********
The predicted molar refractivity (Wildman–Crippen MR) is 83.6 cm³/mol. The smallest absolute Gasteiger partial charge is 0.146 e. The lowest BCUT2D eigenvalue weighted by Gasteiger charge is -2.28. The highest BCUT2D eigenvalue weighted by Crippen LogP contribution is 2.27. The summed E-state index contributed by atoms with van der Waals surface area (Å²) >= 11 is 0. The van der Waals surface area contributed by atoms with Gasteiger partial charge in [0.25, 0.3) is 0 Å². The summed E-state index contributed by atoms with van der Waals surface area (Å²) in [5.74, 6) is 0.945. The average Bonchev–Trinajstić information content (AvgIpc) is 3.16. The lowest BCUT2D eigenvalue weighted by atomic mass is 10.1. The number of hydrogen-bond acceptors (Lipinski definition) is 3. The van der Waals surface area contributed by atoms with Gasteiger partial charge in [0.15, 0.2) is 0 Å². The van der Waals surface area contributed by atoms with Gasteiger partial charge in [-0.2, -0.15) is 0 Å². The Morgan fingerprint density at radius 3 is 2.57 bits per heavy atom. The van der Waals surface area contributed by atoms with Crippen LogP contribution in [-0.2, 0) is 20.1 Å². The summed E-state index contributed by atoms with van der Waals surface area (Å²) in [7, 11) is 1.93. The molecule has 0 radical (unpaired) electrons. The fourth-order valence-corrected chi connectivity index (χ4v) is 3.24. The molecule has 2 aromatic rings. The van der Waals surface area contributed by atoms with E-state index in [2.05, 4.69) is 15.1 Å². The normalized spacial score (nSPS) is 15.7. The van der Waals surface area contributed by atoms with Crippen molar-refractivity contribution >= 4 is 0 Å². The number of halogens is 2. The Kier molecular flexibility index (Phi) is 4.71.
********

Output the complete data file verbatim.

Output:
The predicted molar refractivity (Wildman–Crippen MR) is 83.6 cm³/mol. The smallest absolute Gasteiger partial charge is 0.146 e. The lowest BCUT2D eigenvalue weighted by Gasteiger charge is -2.28. The highest BCUT2D eigenvalue weighted by Crippen LogP contribution is 2.27. The summed E-state index contributed by atoms with van der Waals surface area (Å²) >= 11 is 0. The van der Waals surface area contributed by atoms with Gasteiger partial charge in [0.25, 0.3) is 0 Å². The summed E-state index contributed by atoms with van der Waals surface area (Å²) in [5.74, 6) is 0.945. The average Bonchev–Trinajstić information content (AvgIpc) is 3.16. The lowest BCUT2D eigenvalue weighted by atomic mass is 10.1. The number of hydrogen-bond acceptors (Lipinski definition) is 3. The van der Waals surface area contributed by atoms with Gasteiger partial charge in [0.15, 0.2) is 0 Å². The van der Waals surface area contributed by atoms with Gasteiger partial charge in [-0.2, -0.15) is 0 Å². The Morgan fingerprint density at radius 3 is 2.57 bits per heavy atom. The van der Waals surface area contributed by atoms with Crippen LogP contribution in [-0.2, 0) is 20.1 Å². The summed E-state index contributed by atoms with van der Waals surface area (Å²) in [7, 11) is 1.93. The molecule has 0 radical (unpaired) electrons. The fourth-order valence-corrected chi connectivity index (χ4v) is 3.24. The molecule has 2 aromatic rings. The van der Waals surface area contributed by atoms with E-state index in [2.05, 4.69) is 15.1 Å². The normalized spacial score (nSPS) is 15.7. The van der Waals surface area contributed by atoms with Crippen molar-refractivity contribution >= 4 is 0 Å². The number of halogens is 2. The Kier molecular flexibility index (Phi) is 4.71.